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NOAA NATIONAL WEATHER SERVICE TO HOST SEVERE WEATHER AND
WILDFIRE AWARENESS WEEK IN PACIFIC NORTHWEST

NOAA image of Incident Meteorologist, or IMET, Chuck Redman from the NOAA National Weather Service forecast office in Boise, Idaho, setting up the FireRAWS equipment near a wildfire in 2003.May 6, 2005 The NOAA National Weather Service forecast offices in the Pacific Northwest will host the first region-wide Severe Weather and Wildfire Awareness Week from May 9-15, 2005. The effort is to raise public attention to the dangers of severe weather and wildfires in the Pacific Northwest and provide information to help protect life and property. (Click NOAA image for larger view of Incident Meteorologist, or IMET, Chuck Redman from the NOAA National Weather Service forecast office in Boise, Idaho, setting up the FireRAWS equipment near a wildfire in 2003. Click here for high resolution version, which is a large file. Please credit “NOAA.”)

"Education is key to a successful forecast and warning process and is the goal of this awareness week," said retired Brig. Gen. David L. Johnson, director of the NOAA National Weather Service. "When National Weather Service forecasters warn the public of severe weather or wildfire hazards, it's important for citizens to know how to react in order to protect themselves and their property."

"Some people incorrectly believe that the Pacific Northwest does not get severe weather," said John Livingston, meteorologist-in-charge of the NOAA National Weather Service forecast office in Spokane, Wash. "Yet, history shows this region does get severe weather, including tornadoes, severe thunderstorms and flash floods."

"Wildfires are a perennial hazard in the Pacific Northwest," added John Jannuzzi meteorologist-in-charge of the NOAA National Weather Service forecast office in Boise, Idaho. "With most of the Northwest in severe to extreme drought conditions, wildfires may be a significant hazard this summer and fall."

Topics to be covered during Severe Weather and Wildfire Awareness Week:

Monday, May 9: Flood and Flash Flood Safety
The Pacific Northwest is coming out of one of its driest winters on record. Nonetheless in the midst of a drought, summer thunderstorms can still produce heavy rain and local flash flooding as the hardened ground cannot absorb the sudden downpours. Even in a drought, floods and flash floods can claim lives.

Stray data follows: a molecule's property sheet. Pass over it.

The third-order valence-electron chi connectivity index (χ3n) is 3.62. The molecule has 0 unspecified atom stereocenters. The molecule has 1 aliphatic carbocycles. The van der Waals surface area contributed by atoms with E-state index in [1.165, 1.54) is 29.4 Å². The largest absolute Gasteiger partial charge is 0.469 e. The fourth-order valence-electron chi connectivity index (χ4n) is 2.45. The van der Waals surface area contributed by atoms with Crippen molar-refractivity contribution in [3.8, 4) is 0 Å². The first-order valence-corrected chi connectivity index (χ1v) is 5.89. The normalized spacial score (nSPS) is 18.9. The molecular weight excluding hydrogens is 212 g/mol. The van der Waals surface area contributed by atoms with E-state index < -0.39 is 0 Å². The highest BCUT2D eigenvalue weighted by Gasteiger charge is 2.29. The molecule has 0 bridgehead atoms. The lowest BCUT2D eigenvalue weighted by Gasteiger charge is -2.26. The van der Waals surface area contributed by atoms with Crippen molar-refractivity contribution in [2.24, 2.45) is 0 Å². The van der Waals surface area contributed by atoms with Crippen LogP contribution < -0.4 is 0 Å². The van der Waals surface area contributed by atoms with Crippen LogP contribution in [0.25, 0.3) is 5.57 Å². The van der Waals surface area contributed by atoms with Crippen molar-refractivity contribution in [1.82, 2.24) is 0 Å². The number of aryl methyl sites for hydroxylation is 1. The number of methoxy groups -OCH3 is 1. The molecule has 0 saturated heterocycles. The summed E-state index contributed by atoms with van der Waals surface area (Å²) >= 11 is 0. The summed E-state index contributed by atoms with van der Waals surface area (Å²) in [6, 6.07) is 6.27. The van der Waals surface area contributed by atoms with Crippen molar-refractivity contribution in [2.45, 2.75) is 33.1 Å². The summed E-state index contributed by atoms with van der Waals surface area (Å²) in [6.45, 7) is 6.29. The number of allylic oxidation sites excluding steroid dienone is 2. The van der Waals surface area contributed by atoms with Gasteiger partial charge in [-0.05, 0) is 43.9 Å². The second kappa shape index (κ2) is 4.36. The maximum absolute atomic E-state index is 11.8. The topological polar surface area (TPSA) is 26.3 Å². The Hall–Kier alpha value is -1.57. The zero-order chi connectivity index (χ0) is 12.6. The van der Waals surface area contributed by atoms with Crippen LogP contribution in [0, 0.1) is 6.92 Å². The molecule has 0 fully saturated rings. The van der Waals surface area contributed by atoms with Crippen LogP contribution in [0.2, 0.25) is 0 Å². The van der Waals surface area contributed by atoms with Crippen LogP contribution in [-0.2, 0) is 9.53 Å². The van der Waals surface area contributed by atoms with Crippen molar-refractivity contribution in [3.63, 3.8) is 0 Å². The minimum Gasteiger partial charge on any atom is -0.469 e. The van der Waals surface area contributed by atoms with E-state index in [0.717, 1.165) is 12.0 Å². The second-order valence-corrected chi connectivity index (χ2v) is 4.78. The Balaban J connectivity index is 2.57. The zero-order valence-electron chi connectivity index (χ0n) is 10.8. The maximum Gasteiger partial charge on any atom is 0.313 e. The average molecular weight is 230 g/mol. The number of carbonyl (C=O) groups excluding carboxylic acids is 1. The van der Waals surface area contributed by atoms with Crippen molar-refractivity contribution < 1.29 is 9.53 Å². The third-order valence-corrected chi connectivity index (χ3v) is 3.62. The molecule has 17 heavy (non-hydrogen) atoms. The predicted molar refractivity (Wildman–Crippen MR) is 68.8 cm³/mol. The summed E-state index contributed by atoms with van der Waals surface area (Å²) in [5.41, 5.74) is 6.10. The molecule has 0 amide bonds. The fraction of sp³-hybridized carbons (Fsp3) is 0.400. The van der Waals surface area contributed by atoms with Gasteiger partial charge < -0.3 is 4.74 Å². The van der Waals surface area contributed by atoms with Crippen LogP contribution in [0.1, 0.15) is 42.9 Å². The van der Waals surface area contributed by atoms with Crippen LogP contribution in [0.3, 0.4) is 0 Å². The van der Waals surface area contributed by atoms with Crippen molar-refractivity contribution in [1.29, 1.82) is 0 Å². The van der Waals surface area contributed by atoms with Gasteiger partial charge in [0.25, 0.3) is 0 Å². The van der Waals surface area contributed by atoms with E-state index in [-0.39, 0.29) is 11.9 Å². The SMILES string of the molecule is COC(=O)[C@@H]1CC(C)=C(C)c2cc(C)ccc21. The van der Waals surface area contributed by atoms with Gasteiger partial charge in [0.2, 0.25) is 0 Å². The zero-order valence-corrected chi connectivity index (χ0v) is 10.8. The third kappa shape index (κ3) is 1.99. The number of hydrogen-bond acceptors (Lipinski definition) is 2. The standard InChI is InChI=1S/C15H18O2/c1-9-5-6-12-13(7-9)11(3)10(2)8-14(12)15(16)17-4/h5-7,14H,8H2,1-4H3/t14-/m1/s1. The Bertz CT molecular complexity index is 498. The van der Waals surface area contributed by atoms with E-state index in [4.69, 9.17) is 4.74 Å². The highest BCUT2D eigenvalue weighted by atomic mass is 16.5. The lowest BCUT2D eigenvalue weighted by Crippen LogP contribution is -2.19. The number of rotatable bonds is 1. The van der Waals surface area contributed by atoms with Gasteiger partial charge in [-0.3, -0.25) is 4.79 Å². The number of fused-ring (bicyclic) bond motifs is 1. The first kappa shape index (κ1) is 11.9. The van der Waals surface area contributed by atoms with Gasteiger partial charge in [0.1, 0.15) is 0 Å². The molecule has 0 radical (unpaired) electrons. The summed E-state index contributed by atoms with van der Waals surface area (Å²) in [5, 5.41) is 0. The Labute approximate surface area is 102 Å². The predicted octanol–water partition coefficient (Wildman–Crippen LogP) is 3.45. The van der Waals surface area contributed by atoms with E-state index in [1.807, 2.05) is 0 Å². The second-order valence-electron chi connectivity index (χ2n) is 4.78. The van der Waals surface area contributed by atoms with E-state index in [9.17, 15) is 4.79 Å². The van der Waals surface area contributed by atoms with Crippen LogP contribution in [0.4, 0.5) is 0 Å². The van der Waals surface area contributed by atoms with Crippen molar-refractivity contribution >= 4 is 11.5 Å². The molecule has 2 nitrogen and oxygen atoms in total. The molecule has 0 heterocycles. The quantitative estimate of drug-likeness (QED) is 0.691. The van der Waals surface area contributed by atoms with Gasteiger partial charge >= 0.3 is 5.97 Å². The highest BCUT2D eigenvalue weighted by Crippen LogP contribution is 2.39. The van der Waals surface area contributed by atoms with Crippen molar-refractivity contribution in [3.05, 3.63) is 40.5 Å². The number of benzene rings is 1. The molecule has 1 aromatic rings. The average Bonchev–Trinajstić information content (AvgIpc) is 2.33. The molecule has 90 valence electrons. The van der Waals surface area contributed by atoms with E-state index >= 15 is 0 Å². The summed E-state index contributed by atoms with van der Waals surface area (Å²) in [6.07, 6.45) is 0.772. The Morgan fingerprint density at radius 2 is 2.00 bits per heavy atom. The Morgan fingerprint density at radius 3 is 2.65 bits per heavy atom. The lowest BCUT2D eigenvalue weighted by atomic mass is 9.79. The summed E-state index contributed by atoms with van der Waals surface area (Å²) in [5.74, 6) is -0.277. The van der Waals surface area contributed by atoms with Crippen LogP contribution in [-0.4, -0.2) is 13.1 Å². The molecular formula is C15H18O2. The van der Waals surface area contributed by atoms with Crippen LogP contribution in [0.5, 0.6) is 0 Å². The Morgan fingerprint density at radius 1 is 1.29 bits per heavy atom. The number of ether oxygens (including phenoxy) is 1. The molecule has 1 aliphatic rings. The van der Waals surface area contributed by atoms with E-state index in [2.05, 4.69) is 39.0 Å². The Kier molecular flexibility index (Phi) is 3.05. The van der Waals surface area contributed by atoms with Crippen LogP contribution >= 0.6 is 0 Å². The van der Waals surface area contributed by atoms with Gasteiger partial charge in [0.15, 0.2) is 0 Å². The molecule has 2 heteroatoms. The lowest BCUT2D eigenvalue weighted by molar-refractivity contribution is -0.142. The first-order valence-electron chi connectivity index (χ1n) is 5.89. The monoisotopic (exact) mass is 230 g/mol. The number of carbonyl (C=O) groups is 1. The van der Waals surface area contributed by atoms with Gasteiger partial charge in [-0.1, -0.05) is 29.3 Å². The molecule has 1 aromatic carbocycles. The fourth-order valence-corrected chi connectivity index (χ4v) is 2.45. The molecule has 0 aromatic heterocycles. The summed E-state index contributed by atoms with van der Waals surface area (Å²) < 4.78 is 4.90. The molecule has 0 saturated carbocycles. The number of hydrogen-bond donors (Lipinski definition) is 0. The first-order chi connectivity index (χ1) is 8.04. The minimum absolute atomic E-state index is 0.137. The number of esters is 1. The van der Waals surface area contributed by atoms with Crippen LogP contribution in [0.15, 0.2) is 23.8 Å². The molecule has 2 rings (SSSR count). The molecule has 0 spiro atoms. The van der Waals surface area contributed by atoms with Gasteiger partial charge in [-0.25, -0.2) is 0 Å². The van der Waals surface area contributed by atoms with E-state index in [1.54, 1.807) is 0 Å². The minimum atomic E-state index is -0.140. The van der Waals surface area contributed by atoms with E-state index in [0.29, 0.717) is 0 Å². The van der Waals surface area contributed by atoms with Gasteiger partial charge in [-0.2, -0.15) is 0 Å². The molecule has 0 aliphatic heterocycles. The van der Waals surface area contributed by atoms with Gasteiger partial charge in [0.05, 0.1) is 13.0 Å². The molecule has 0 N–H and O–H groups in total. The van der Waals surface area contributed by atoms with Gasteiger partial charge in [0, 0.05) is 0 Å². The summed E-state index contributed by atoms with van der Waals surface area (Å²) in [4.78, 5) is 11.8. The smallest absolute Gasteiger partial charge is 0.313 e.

Tuesday, May 10: Tornadoes, Tornado Safety, Special Marine Warnings
Tornadoes are not limited to "Tornado Alley" in the central United States. Rather tornadoes and their ocean and lake equivalent, waterspouts, do occur in the Pacific Northwest and can lead to fatalities and property damage.

Wednesday, May 11: Wind, Hail, Lightning Safety
Thunderstorms produce many hazards, including damaging winds, large hail and potentially deadly lightning, but there are safety measures that can be taken to decrease the odds of becoming a victim.

Thursday, May 12: Wildland Fire Awareness
Weather plays a large role in the ignition and spread of wildfires. Lightning from thunderstorms can ignite fires, and gusty winds can help the fire spread. The NOAA National Weather Service works closely with land management agencies to help suppress wildfires and keep firefighters safe.

Friday, May 13: Watch and Warning Program
The NOAA National Weather Service issues Outlooks, Watches and Warnings to alert the public when severe weather or dangerous wildfire conditions are expected. Outlooks and watches are issued for the potential of severe weather within the next few days or even hours. A warning is an urgent message that severe weather or potentially dangerous wildfire conditions are imminent or occurring.

Saturday, May 14: NOAA Weather Radio All-Hazards Information
NOAA Weather Radio All-Hazards provides immediate broadcasts of warnings and information pertaining to severe weather and civil emergencies. More than 90 percent of the population in the Pacific Northwest is within broadcast reception of NOAA Weather Radio. Receivers can be purchased online and at most electronic retailers.

The NOAA National Weather Service is the primary source of weather data, forecasts and warnings for the United States and its territories. The NOAA National Weather Service operates the most advanced weather and flood warning and forecast system in the world, helping to protect lives and property and enhance the national economy.

NOAA, an agency of the U.S. Department of Commerce, is dedicated to enhancing economic security and national safety through the prediction and research of weather and climate-related events and providing environmental stewardship of the nation's coastal and marine resources.

Relevant Web Sites
NOAA National Weather Service

NOAA National Weather Service Safety Tips

NOAA Storm Prediction Center

NOAA Fire Weather Information Center

NOAA Storm Watch

Media Contact:
Ted Buehner, NOAA National Weather Service Seattle, Wash., forecast office, (206) 526-6095 ext. 223 or Chris Vaccaro, NOAA National Weather Service, (301) 713-0622 ext. 134